For Harassment Cases, House Staffers Have Key Legal Resource Others Don’t

Most federal employees on the Hill don’t have access to free lawyer

New York Sen. Kirsten Gillibrand, right, and California Rep. Jackie Speier hold a news conference in November to introduce legislation to address and prevent sexual harassment for Capitol Hill staffers. (Tom Williams/CQ Roll Call file photo)
New York Sen. Kirsten Gillibrand, right, and California Rep. Jackie Speier hold a news conference in November to introduce legislation to address and prevent sexual harassment for Capitol Hill staffers. (Tom Williams/CQ Roll Call file photo)
Posted March 12, 2018 at 5:03am

Thanks to new internal House policies, staffers in the chamber now have access to a 24/7 hotline for legal advice on employment complaints. They can even retain a free lawyer for the entire in-house counseling and mediation process when they think they’ve been harassed, discriminated against or otherwise aggrieved.

But if you’re a U.S. Capitol Police officer, a janitor at the Capitol, an intern on the Senate side or a gardener at the Library of Congress — well, you’re on your own.

“That free lawyer is not available to employees at any other legislative agency,” said Les Alderman, a lawyer who has represented multiple congressional employees in harassment and discrimination cases. “Not anyone who works for the Architect of the Capitol, the Supreme Court, the U.S. Capitol Police. Only congressional staffers.”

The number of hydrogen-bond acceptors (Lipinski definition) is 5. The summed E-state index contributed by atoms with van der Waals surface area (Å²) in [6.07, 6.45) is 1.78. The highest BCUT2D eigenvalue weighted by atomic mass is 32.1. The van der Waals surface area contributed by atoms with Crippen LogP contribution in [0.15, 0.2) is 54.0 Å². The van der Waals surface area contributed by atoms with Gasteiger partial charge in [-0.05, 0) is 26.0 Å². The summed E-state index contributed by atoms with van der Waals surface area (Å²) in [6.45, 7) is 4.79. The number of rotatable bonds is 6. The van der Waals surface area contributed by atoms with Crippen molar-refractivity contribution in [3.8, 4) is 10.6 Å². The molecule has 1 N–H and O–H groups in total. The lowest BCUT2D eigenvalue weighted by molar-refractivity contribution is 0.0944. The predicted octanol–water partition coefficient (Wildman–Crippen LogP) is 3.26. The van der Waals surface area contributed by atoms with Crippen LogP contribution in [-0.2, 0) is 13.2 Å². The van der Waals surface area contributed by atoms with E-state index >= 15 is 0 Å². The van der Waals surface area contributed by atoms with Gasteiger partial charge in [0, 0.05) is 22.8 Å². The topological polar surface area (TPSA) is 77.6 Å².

As a wave of sexual misconduct scandals swept through Congress this winter, House lawmakers hammered through legislation aimed at revamping the administrative process for Hill employees when they want to file discrimination and harassment complaints. They also wanted to increase transparency during the process.

Watch: Roll Call Reporters Discuss Covering Sexual Harassment on the Hill in the #MeToo Era

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In February, the House passed a bill that would completely overhaul operations at the Office of Compliance, which oversees the response to sexual harassment complaints in Congress. The Senate has not taken up the bill.

The House also adopted a resolution updating its own internal protocol to prevent sexual harassment and deal with employment complaints. That resolution included a provision creating the Office of Employee Advocacy for House staffers. The OEA will operate the hotline for free legal advice and provide the pro bono lawyer.

But the OOC overhaul package does not include measures to create offices similar to the OEA for other legislative entities.


It’s a hole in the legislative administration apparatus that has implications for dozens of employees per year.

From 2010 to 2016, 580 congressional employees initiated the counseling process for complaints against their offices, according to data the OOC releases annually.

Of those 580 cases, just 60 were against House offices (both member offices and nonmember offices), or roughly 10 percent.